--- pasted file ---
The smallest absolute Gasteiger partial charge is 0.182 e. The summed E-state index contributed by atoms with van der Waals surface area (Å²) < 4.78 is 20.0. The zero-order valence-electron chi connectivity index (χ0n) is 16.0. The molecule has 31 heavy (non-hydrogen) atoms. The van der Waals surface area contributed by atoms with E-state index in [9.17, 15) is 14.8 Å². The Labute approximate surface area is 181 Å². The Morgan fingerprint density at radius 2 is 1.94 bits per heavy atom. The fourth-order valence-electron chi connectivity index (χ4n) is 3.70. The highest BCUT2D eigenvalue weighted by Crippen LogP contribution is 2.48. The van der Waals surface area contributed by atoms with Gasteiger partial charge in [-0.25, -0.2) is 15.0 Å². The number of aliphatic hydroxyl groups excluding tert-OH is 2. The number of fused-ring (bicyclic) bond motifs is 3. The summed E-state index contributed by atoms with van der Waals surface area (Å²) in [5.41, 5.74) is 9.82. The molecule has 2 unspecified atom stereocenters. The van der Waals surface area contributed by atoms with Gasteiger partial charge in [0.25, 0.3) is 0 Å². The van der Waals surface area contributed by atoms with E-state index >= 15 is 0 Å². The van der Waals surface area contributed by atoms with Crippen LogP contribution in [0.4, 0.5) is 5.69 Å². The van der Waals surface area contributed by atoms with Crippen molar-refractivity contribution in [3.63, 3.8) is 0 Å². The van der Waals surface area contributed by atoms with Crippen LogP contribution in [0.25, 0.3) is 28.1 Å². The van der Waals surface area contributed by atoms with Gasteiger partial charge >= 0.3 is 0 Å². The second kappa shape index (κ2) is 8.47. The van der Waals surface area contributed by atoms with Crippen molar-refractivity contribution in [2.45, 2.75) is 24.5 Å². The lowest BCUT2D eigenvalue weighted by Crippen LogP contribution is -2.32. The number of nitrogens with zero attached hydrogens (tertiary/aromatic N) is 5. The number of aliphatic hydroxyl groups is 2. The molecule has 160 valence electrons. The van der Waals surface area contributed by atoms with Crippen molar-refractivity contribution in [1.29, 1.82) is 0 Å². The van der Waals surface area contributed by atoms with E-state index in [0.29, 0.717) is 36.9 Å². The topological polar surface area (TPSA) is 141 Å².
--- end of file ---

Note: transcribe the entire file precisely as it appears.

The smallest absolute Gasteiger partial charge is 0.182 e. The summed E-state index contributed by atoms with van der Waals surface area (Å²) < 4.78 is 20.0. The zero-order valence-electron chi connectivity index (χ0n) is 16.0. The molecule has 31 heavy (non-hydrogen) atoms. The van der Waals surface area contributed by atoms with E-state index in [9.17, 15) is 14.8 Å². The Labute approximate surface area is 181 Å². The Morgan fingerprint density at radius 2 is 1.94 bits per heavy atom. The fourth-order valence-electron chi connectivity index (χ4n) is 3.70. The highest BCUT2D eigenvalue weighted by Crippen LogP contribution is 2.48. The van der Waals surface area contributed by atoms with Gasteiger partial charge in [-0.25, -0.2) is 15.0 Å². The number of aliphatic hydroxyl groups excluding tert-OH is 2. The number of fused-ring (bicyclic) bond motifs is 3. The summed E-state index contributed by atoms with van der Waals surface area (Å²) in [5.41, 5.74) is 9.82. The molecule has 2 unspecified atom stereocenters. The van der Waals surface area contributed by atoms with Gasteiger partial charge in [0.25, 0.3) is 0 Å². The van der Waals surface area contributed by atoms with E-state index >= 15 is 0 Å². The van der Waals surface area contributed by atoms with Crippen LogP contribution in [0.4, 0.5) is 5.69 Å². The van der Waals surface area contributed by atoms with Crippen molar-refractivity contribution in [3.63, 3.8) is 0 Å². The van der Waals surface area contributed by atoms with Crippen LogP contribution in [0.25, 0.3) is 28.1 Å². The van der Waals surface area contributed by atoms with Gasteiger partial charge >= 0.3 is 0 Å². The second kappa shape index (κ2) is 8.47. The van der Waals surface area contributed by atoms with Crippen molar-refractivity contribution in [2.45, 2.75) is 24.5 Å². The lowest BCUT2D eigenvalue weighted by Crippen LogP contribution is -2.32. The number of nitrogens with zero attached hydrogens (tertiary/aromatic N) is 5. The number of aliphatic hydroxyl groups is 2. The molecule has 160 valence electrons. The van der Waals surface area contributed by atoms with Crippen molar-refractivity contribution in [1.29, 1.82) is 0 Å². The van der Waals surface area contributed by atoms with E-state index in [0.29, 0.717) is 36.9 Å². The topological polar surface area (TPSA) is 141 Å².